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Attention men: Want to get younger every year?

New book titled, "Younger Next Year," by Dr. Henry Lodge and Chris Crowley, offers a simple plan to help men live like 50-year-olds well into their eighties. Read an excerpt.
/ Source: TODAY

Could 2005 be the year that you discover a fountain of youth? Well, a new book promises just that — especially to men — if they're willing to stick to seven simple rules. Dr. Henry Lodge is an internal medicine specialist in New York City, and 70-year-old Chris Crowley is not only his patient, but together the two have written, "Younger Next Year: A Guide to Living Like 50 Until You're 80 and Beyond." They were invited to discuss the book on “Today.” Here’s an excerpt:

A World of Pain: Strength Training
How many times has someone slid up to you and said, “Hey, I’ve got a neat idea! Let’s go down to the gym and lift incredibly heavy weights until it hurts like crazy and we have to stop!” Once a week? Once a year? Let me guess. Never? And why is that? Because lifting weights is stupid, embarrassing and painful, that’s why.

I remember the first time I decided to venture into a weight room. It was when I lived in Aspen, where they tend to hide weight rooms in “spas,” which look deceptively normal at street level. Lots of expensive shrubbery, lots of glass. A pretty girl just inside the door to take your dough and sign you up for a year. It happens very fast. The pretty girl takes your credit card and says, “I’m Chanterelle, by the way. Let me show you the pool.” Which she does. It’s nice. Then the cheerful room full of aerobic dancers. The step machines and the stationary bicycles. Nice. It all looks nice.

Then you get down to business: “So, look, do you, uh . . . have a weight room?”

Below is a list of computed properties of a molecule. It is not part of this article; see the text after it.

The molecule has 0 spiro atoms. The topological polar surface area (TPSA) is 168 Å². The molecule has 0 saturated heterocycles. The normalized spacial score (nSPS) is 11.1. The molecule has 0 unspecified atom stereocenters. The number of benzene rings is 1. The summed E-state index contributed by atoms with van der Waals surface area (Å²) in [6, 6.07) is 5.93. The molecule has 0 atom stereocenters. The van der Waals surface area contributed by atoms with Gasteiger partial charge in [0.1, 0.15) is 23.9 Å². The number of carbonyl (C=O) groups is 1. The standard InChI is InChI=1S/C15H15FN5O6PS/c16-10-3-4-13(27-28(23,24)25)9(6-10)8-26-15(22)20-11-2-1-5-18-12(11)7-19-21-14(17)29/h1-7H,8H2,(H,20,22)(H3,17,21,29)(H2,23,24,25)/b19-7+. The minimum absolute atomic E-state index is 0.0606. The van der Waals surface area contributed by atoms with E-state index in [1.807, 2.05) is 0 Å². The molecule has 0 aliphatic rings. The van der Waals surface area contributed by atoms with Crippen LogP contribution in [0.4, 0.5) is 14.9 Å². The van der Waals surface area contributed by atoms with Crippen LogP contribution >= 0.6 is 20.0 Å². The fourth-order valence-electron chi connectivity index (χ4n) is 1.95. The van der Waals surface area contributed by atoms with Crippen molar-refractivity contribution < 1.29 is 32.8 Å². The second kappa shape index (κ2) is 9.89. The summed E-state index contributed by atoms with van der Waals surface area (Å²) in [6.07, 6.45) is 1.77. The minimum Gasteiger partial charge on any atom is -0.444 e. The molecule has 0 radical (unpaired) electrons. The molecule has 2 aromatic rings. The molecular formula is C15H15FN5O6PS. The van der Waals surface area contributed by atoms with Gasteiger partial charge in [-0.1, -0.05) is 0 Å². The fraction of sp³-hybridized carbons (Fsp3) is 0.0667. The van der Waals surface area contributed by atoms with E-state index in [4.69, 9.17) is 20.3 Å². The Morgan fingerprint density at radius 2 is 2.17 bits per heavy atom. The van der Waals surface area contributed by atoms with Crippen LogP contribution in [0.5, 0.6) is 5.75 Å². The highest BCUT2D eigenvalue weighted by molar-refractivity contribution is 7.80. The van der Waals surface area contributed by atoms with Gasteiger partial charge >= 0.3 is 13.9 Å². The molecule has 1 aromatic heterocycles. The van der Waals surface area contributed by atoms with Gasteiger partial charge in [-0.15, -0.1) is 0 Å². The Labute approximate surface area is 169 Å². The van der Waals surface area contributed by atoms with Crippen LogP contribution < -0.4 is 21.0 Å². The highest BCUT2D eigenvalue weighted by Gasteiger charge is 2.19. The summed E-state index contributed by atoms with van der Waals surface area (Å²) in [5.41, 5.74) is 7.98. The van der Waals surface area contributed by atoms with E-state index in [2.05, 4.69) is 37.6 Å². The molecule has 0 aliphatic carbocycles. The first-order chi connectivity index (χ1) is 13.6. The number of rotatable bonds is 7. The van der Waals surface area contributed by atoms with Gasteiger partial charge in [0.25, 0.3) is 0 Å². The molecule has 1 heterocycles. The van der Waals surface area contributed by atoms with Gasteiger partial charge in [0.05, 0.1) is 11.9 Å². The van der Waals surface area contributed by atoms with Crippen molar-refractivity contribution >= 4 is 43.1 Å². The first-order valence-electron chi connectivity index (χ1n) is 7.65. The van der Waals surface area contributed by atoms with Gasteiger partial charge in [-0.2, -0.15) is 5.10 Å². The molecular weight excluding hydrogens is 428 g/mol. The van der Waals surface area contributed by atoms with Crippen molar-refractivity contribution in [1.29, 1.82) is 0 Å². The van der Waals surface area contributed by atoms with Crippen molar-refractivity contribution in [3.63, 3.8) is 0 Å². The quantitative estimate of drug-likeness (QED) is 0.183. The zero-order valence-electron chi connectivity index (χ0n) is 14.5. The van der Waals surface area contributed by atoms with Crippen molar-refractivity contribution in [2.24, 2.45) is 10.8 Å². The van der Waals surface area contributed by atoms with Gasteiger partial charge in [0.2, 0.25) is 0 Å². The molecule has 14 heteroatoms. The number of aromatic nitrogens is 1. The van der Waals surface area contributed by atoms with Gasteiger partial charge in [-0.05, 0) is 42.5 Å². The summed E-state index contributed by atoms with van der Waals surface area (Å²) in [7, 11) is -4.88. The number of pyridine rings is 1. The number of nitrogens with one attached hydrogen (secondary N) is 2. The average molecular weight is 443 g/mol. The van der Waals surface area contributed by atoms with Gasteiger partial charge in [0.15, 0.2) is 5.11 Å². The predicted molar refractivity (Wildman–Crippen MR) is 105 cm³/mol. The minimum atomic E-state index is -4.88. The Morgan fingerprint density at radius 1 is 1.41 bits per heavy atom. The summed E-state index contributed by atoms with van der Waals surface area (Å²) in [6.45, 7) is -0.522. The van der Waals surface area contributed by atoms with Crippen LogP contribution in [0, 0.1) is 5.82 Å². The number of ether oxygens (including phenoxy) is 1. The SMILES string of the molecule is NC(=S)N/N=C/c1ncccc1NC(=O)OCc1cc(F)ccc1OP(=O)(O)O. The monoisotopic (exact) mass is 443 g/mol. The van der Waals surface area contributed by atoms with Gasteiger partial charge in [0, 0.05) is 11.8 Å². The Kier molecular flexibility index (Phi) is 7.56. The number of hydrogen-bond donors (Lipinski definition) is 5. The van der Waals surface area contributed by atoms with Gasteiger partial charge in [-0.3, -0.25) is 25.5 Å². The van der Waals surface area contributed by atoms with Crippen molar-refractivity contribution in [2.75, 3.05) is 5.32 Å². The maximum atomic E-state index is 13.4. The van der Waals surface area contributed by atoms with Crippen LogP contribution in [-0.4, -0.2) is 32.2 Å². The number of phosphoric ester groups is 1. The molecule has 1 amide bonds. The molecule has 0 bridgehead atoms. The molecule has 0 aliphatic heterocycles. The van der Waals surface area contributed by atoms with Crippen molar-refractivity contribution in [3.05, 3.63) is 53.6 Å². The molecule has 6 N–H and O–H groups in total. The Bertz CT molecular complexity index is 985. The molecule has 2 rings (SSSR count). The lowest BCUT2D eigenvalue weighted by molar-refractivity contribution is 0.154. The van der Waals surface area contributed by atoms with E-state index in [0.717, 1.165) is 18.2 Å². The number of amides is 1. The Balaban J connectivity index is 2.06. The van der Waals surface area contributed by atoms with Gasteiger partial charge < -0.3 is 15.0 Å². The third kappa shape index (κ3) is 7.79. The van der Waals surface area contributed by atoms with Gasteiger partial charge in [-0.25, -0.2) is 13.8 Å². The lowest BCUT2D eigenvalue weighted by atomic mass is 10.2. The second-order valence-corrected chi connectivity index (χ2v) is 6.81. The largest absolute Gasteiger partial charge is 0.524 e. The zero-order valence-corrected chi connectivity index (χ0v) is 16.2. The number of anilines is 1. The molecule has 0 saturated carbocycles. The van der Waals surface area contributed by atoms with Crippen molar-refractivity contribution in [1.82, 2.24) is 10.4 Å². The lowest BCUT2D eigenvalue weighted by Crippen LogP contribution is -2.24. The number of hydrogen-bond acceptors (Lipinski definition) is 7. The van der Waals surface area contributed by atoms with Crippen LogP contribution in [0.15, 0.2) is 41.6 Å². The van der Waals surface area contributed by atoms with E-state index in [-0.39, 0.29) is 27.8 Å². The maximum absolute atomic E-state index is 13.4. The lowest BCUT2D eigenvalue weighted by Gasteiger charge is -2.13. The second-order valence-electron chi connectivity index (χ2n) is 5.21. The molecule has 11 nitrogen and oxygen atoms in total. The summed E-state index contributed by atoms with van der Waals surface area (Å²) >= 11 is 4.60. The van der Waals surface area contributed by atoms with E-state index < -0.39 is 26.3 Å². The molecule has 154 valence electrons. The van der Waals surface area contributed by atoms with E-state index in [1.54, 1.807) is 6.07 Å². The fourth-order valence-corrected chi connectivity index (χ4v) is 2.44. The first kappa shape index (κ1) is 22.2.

A cloud passes over Chanterelle’s face. “Sure, sure. Let’s go take a look.” A hurried glance back at the counter and the mouthed words “Run his card!” Then down the rubber steps into an underground space that looks like a cross between the engine room of an old destroyer and a dominatrix’s mudroom. Lots of tile and mirrors. Drains in the floor, so it can be hosed down when they’re done with you. Huge steel machines with black pads all over. Lifting machines, twisting machines . . . machines to pull the teeth out of a Caterpillar tractor. And lots of sleek wires connecting this and that. Wires that seem to be used to tie up pretty girls, who struggle to get free, with a tremendous amount of sweat and not much luck. Young men, too. Men with weird veins running all over their arms and necks. Like fat worms under the skin. Veins like macaroni on acid and biceps that look as if they’ve been blown out. This is a scary place.

“Listen, you probably have a lot to do. I’ll just—”

“No, no,” Chanterelle says quickly. “You’ve already paid. You’re dressed. Let me just get Lance. Oh, Lance . . .”

Up hulks this guy with a deep tan and more teeth than you’ve ever seen in one mouth before. Sort of nice-looking, but something’s terribly wrong. Like his body doesn’t quite make sense. And the planes of his face . . . they’re way too sharp. This guy is . . .

Lance (or Biff or Hawk) says, “Hi, let me show you around,” and begins this rap about the machines and his special training techniques. But you’re not listening . . . you’re just staring, nervously. At his body. Because it’s becoming clear to you that he is almost certainly an android. And the manufacturer has scrimped on the little life-giving details that are so important. Maybe a foreign manufacturer, too, because he’s dressed funny. His little red shorts look much too small on his huge thighs. And he’s wearing a sleeveless T-shirt with enormous armholes through which it is impossible not to see his pecs, or whatever they’re called. And his armpits. His armpits are the deepest and furriest you have ever seen. You could raise wolverines in there. You want to take a step back so he won’t drip testosterone all over your sneakers. You want to get the hell out of there . . .

Why, you ask yourself, why is this man telling me all this in a book promoting exercise? I am telling you this because I want to persuade you to find a strength trainer — maybe not as bad as Lance, but bad — and learn to do weights. And then do them two days a week for the rest of your life. And I want you to know that Harry and I realize this is not an intuitively appealing idea. Regular strength training for life sounds stupid, nasty and scary. And we wouldn’t even mention it if it were not one of the best pieces of advice in the whole damn book. Strength training will make you feel good and stay healthy for the rest of your life — once you get over the shame and terror and revulsion. In fact, it’s so important that Harry has memorialized it in his Third Rule, which goes like this: Do serious strength training, with weights, two days a week for the rest of your life.